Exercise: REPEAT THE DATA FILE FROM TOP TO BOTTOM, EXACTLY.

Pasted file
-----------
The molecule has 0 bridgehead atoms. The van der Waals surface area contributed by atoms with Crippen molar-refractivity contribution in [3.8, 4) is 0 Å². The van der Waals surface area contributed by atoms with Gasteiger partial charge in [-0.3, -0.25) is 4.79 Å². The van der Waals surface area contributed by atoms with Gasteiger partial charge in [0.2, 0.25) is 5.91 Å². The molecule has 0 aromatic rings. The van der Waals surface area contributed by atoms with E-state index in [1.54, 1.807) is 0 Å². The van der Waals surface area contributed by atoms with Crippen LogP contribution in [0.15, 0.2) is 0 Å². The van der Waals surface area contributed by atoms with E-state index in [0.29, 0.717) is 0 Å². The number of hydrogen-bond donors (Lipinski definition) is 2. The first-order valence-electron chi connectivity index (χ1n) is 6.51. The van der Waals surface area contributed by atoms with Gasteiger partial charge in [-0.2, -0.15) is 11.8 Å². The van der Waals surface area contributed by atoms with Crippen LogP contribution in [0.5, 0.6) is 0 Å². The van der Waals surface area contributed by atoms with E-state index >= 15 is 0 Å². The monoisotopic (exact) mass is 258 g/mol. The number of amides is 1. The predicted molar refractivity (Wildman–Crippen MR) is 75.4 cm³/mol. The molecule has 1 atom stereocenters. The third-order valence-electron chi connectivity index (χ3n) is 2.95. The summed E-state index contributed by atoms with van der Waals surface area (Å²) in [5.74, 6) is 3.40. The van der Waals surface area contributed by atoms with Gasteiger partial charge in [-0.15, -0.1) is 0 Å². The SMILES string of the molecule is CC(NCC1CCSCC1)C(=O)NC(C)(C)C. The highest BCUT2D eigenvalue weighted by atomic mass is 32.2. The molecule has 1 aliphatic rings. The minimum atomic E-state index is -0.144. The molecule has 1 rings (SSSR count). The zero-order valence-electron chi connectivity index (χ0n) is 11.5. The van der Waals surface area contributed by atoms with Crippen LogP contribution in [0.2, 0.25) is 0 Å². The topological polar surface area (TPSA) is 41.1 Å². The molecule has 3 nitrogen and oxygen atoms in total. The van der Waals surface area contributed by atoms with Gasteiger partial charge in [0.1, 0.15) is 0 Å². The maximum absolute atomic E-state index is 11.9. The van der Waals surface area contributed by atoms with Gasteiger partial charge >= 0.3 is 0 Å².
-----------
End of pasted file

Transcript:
The molecule has 0 bridgehead atoms. The van der Waals surface area contributed by atoms with Crippen molar-refractivity contribution in [3.8, 4) is 0 Å². The van der Waals surface area contributed by atoms with Gasteiger partial charge in [-0.3, -0.25) is 4.79 Å². The van der Waals surface area contributed by atoms with Gasteiger partial charge in [0.2, 0.25) is 5.91 Å². The molecule has 0 aromatic rings. The van der Waals surface area contributed by atoms with E-state index in [1.54, 1.807) is 0 Å². The van der Waals surface area contributed by atoms with Crippen LogP contribution in [0.15, 0.2) is 0 Å². The van der Waals surface area contributed by atoms with E-state index in [0.29, 0.717) is 0 Å². The number of hydrogen-bond donors (Lipinski definition) is 2. The first-order valence-electron chi connectivity index (χ1n) is 6.51. The van der Waals surface area contributed by atoms with Gasteiger partial charge in [-0.2, -0.15) is 11.8 Å². The van der Waals surface area contributed by atoms with Crippen LogP contribution in [0.5, 0.6) is 0 Å². The van der Waals surface area contributed by atoms with E-state index >= 15 is 0 Å². The monoisotopic (exact) mass is 258 g/mol. The number of amides is 1. The predicted molar refractivity (Wildman–Crippen MR) is 75.4 cm³/mol. The molecule has 1 atom stereocenters. The third-order valence-electron chi connectivity index (χ3n) is 2.95. The summed E-state index contributed by atoms with van der Waals surface area (Å²) in [5.74, 6) is 3.40. The van der Waals surface area contributed by atoms with Gasteiger partial charge in [-0.15, -0.1) is 0 Å². The SMILES string of the molecule is CC(NCC1CCSCC1)C(=O)NC(C)(C)C. The highest BCUT2D eigenvalue weighted by atomic mass is 32.2. The molecule has 1 aliphatic rings. The minimum atomic E-state index is -0.144. The molecule has 1 rings (SSSR count). The zero-order valence-electron chi connectivity index (χ0n) is 11.5. The van der Waals surface area contributed by atoms with Crippen LogP contribution in [0.2, 0.25) is 0 Å². The topological polar surface area (TPSA) is 41.1 Å². The molecule has 3 nitrogen and oxygen atoms in total. The van der Waals surface area contributed by atoms with Gasteiger partial charge in [0.1, 0.15) is 0 Å². The maximum absolute atomic E-state index is 11.9. The van der Waals surface area contributed by atoms with Gasteiger partial charge >= 0.3 is 0 Å².